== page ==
For administering many computers at once, an IP KVM is an invaluable piece of equipment that makes it possible to get the job done over the network without having to haul a keyboard, monitor, and mouse around to each computer. The only downside is that they can get pricey, unless of course you can roll one out based on the Raspberry Pi and the PiKVM image for little more than the cost of the Pi itself.
The video linked below shows how to set all of this up, which involves flashing the image and then setting up the necessary hardware. The build shows an option for using HDMI over USB, but another option using the CSI bus would allow for control over options like video resolution and color that a USB HDMI dongle doesn’t allow for. It also makes it possible to restart the computer and do things like configure BIOS or boot from removable media, which is something that would be impossible with a remote desktop solution like VNC.
The creator of PiKVM was mentioned in a previous post about the creation of the CSI bus capture card, and a Pi hat based on this build will be available soon which would include options for ATX controls as well. Right now, though, it’s possible to build all of this on your own without the hat, and is part of what makes the Pi-KVM impressive, as well as its very low cost.
Continue reading “True Networked KVM Without Breaking The Bank”
Ubuntu 20.04 is an incredibly popular operating system, perhaps the most popular among the Linux distributions due to its ease-of-use. In general, it’s a fairly trustworthy operating system too, especially since its source code is open. However, an update with the 20.04 revision has led to security researcher [Kevin Backhouse] finding a surprisingly easy way to escalate privileges on this OS, which we would like to note is not great.
The exploit involves two bugs, one in
accountservice daemon which handles user accounts on the computer, and another in the GNOME Display Manager which handles the login screen. Ubuntu 20.04 added some code to the daemon which looks at a specific file on the computer, and with a simple symlink, it can be tricked into reading a different file which locks the process into an infinite loop. The daemon also drops its privileges at one point in this process, a normal security precaution, but this allows the user to crash the daemon.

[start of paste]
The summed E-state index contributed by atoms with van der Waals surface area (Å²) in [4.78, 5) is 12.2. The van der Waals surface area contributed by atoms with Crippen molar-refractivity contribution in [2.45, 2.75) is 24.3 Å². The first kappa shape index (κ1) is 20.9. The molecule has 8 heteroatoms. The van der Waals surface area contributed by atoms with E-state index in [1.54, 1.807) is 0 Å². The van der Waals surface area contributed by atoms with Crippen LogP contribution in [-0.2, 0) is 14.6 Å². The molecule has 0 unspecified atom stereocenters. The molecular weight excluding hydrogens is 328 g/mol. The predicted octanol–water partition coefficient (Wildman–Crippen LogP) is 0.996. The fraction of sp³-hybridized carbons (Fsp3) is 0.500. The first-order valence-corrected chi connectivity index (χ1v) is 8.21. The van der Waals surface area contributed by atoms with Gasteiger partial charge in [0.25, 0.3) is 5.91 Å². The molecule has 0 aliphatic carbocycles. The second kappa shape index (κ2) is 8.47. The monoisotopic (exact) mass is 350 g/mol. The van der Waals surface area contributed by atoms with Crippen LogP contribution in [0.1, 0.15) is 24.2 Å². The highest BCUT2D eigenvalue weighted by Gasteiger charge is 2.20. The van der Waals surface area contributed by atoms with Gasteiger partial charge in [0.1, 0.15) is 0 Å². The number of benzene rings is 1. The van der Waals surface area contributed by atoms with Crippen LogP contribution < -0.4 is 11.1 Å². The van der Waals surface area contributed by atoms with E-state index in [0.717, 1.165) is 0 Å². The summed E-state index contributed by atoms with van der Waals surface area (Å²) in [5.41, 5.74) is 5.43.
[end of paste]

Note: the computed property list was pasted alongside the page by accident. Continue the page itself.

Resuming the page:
The second bug for this exploit involves how the GNOME Display Manager (gdm3) handles privileges. Normally it would not have administrator privileges, but if the
accountservice daemon isn’t running it escalates itself to administrator, where any changes made have administrator privileges. This provides an attacker with an opportunity to create a new user account with administrator privileges.
Of course, this being Ubuntu, we can assume that this vulnerability will be immediately patched. It’s also a good time to point out that the reason that open-source software is inherently more secure is that when anyone can see the source code, anyone can find and report issues like this which allow the software maintainer (or even the user themselves) to make effective changes more quickly.
Did you forget your hardware-based password and now you’re locked out? If it’s an IBM ThinkPad you may be in luck but it involves a bit more than just removing the backup battery. SoDoItYourself has an article detailing the retrieval of password data from an EEPROM.
The process is a fun one. Disassemble your laptop. Build a serial interface and solder it to the EEPROM chip where the password is stored. Connect this interface to a second computer and use it to dump the data into a file. Download a special program to decipher the dump file and dig through the hex code looking for something that resembles the password. Reassemble your laptop and hope that it worked.
We know that most people won’t be in a position to need a ThinkPad administrator password, but there must be other situations in which reading data off of an EEPROM comes in handy. What have you used this method for?